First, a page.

As we have entered the 21st century with massive presence of popular culture, we have continually advanced our understandings of literacy and of preparing all students to become literate. In the last decade of the 20th century, one line of research has reexamined the notions of literacy and of students' outside school literacy experiences within the context of popular culture (Alvermann & Hagood, 2000; Alvermann, Moon, & Hagood, 1999; Brooks, 1998; Buckingham, 1993; Finder, 1996, 1997: Worthy, 1998). Popular culture may include, but not be limited to, popular music, books and magazines, movies, TV shows, Internet, computer/video games, audio recordings, and commercial advertising. Popular culture seems to play an increasingly permeating role in the lives and worlds of adults, adolescents, and young children (Brooks, 1998; Buckingham, 1993, 1998; Dyson, 1994, 1997, 1998: Steinberg & Kincheloe, 1997). "Pop culture is here to stay, and even though most of us bemoan the negative effect it has on our students" (Brooks, 1998, p. 21). This article describes a qualitative study in which I explored preservice and inservice teachers' knowledge of student popular culture and their efforts to integrate student popular culture into literacy instruction.
Research on student popular culture and its relationship to literacy practices (Alvermann, Moon, & Hagood, 1999; Brooks, 1998; Buckingham, 1993; Dyson, 1994, 1997; Finder, 1996, 1997, Mahiri, 1998; Worthy, 1998) has suggested that students demonstrate a broad spectrum of literacy skills through interactions with popular culture. For example, students need to know "story grammars" and have abilities to "infer character traits" while watching television (Buckingham, 1993) or while reading comic books and cartoons (Mahiri, 1998). Likewise, students need to be able to comprehend the lyrics in order for them to appreciate songs (Alvermann, Moon, & Hagood, 1999). The central theme of this line of research has extended and expanded the notion of literacy. That is, a literate person is capable of reading, writing, speaking, listening, viewing, and evaluating print and non-print texts (Gee, 1992, 1996; Luke & Freebody, 1997; Moje, Dillion, & O'Brien, 2000).
The research on student popular culture has also investigated teachers' views of student popular culture and their efforts to value and integrate student popular culture in school curriculum. In general, teachers often shy away from student popular culture and feel that they have a moral responsibility of keeping popular culture out of the official school world (Alvermann, Moon, & Hagood, 1999; Brooke, 1998; Dyson, 1997; Finders, 1997). Teachers' view of student popular culture reflected their beliefs in "schooled literacy" (O'Brien, 1998) that focused on "book culture" (Luke, 2000). Consequently, teachers fail to acknowledge literacy skills (i.e., speaking, listening, reading, writing, viewing, and evaluating) that students demonstrated while experiencing popular culture. A few studies, however, have documented teachers' efforts to build school literacy instruction on student popular culture. Dyson (1997) reported how one teacher supported student popular culture by allowing her 2nd and 3rd grade students to write about and act out their superheroes. In this community of learners, their performance of written texts reflected students' unique experiences with popular culture in rap music, movies, and comic books. In a middle school setting, Alvermann, Moon, and Hagood (1999) invited the students to critically view and interpret the visual images on the CD cover of a popular singer. The students learned to discover hidden and deep messages conveyed by the visual images.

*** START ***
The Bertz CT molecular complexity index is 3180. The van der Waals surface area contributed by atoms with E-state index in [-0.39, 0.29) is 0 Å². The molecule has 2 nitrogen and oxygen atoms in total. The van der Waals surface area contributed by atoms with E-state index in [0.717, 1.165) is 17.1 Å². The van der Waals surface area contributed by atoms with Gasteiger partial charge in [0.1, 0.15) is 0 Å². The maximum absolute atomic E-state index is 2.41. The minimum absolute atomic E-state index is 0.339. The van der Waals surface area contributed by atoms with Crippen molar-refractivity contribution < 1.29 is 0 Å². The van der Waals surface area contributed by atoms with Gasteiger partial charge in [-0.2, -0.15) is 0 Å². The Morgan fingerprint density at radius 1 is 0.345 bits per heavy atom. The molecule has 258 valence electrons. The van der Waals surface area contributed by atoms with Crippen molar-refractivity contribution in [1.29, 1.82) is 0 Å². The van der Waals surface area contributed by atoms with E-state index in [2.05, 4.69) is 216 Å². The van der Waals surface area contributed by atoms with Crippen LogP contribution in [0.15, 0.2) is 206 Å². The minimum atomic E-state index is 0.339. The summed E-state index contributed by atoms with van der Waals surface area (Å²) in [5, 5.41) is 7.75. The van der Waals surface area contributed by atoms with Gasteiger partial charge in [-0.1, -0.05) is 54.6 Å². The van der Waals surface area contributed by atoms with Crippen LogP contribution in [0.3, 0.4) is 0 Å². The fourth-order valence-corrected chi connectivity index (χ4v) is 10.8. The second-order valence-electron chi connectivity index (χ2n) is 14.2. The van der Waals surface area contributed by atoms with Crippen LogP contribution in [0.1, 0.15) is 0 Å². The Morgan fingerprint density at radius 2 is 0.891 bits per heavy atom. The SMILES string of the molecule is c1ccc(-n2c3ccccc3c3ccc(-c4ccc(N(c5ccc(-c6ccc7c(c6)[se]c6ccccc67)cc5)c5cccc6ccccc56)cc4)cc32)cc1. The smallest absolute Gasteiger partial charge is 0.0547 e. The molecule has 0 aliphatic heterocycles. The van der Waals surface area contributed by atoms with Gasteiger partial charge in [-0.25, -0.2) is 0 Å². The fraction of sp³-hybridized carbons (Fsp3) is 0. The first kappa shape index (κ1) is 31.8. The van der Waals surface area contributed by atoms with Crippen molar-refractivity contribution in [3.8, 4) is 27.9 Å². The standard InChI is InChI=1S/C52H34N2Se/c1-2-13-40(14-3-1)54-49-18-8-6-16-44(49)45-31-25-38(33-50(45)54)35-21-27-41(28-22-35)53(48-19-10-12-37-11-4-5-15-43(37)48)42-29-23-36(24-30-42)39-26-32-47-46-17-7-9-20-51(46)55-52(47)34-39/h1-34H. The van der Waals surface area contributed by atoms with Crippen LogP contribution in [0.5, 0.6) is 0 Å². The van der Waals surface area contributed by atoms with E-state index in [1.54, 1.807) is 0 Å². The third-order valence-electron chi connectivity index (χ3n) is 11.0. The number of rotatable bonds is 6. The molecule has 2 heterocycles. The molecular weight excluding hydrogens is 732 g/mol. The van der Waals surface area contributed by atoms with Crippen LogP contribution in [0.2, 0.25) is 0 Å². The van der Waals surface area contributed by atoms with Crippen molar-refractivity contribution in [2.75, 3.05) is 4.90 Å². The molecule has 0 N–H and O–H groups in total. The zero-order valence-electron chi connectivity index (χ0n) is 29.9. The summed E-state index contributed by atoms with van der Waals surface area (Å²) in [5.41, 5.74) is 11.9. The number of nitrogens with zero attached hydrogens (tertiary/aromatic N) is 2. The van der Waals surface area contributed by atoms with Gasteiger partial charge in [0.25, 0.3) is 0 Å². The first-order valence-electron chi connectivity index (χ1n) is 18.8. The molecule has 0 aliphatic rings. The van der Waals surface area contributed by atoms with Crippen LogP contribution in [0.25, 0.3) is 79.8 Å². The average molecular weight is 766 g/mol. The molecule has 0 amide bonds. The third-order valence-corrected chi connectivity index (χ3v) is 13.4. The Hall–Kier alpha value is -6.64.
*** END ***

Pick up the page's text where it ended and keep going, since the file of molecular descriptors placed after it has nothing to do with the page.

There seems to be a growing body of research on the role of student popular culture. Little research attention, however, has paid to preparing preservice and inservice teachers to integrate student popular culture into literacy instruction. …